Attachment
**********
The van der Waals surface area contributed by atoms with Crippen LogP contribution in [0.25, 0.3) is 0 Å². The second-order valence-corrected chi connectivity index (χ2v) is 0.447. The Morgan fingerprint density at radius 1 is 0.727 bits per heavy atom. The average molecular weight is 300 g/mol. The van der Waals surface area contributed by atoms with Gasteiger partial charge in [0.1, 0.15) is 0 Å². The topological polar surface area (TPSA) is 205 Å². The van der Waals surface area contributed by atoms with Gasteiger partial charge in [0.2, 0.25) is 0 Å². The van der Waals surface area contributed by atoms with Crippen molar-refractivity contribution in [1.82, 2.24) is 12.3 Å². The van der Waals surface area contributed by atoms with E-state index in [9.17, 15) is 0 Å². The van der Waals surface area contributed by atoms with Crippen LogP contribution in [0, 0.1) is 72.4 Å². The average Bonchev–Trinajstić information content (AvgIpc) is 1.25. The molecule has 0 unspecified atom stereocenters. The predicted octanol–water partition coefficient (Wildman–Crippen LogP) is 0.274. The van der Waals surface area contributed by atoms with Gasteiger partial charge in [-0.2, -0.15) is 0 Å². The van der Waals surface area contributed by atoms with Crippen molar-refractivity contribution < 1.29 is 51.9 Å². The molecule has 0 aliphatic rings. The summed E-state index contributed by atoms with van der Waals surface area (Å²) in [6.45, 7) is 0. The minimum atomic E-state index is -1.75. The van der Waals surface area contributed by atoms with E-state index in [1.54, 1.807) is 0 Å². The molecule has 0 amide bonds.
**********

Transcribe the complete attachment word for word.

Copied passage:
The van der Waals surface area contributed by atoms with Crippen LogP contribution in [0.25, 0.3) is 0 Å². The second-order valence-corrected chi connectivity index (χ2v) is 0.447. The Morgan fingerprint density at radius 1 is 0.727 bits per heavy atom. The average molecular weight is 300 g/mol. The van der Waals surface area contributed by atoms with Gasteiger partial charge in [0.1, 0.15) is 0 Å². The topological polar surface area (TPSA) is 205 Å². The van der Waals surface area contributed by atoms with Gasteiger partial charge in [0.2, 0.25) is 0 Å². The van der Waals surface area contributed by atoms with Crippen molar-refractivity contribution in [1.82, 2.24) is 12.3 Å². The van der Waals surface area contributed by atoms with E-state index in [9.17, 15) is 0 Å². The van der Waals surface area contributed by atoms with Crippen LogP contribution in [0, 0.1) is 72.4 Å². The average Bonchev–Trinajstić information content (AvgIpc) is 1.25. The molecule has 0 unspecified atom stereocenters. The predicted octanol–water partition coefficient (Wildman–Crippen LogP) is 0.274. The van der Waals surface area contributed by atoms with Gasteiger partial charge in [-0.2, -0.15) is 0 Å². The van der Waals surface area contributed by atoms with Crippen molar-refractivity contribution < 1.29 is 51.9 Å². The molecule has 0 aliphatic rings. The summed E-state index contributed by atoms with van der Waals surface area (Å²) in [6.45, 7) is 0. The minimum atomic E-state index is -1.75. The van der Waals surface area contributed by atoms with E-state index in [1.54, 1.807) is 0 Å². The molecule has 0 amide bonds.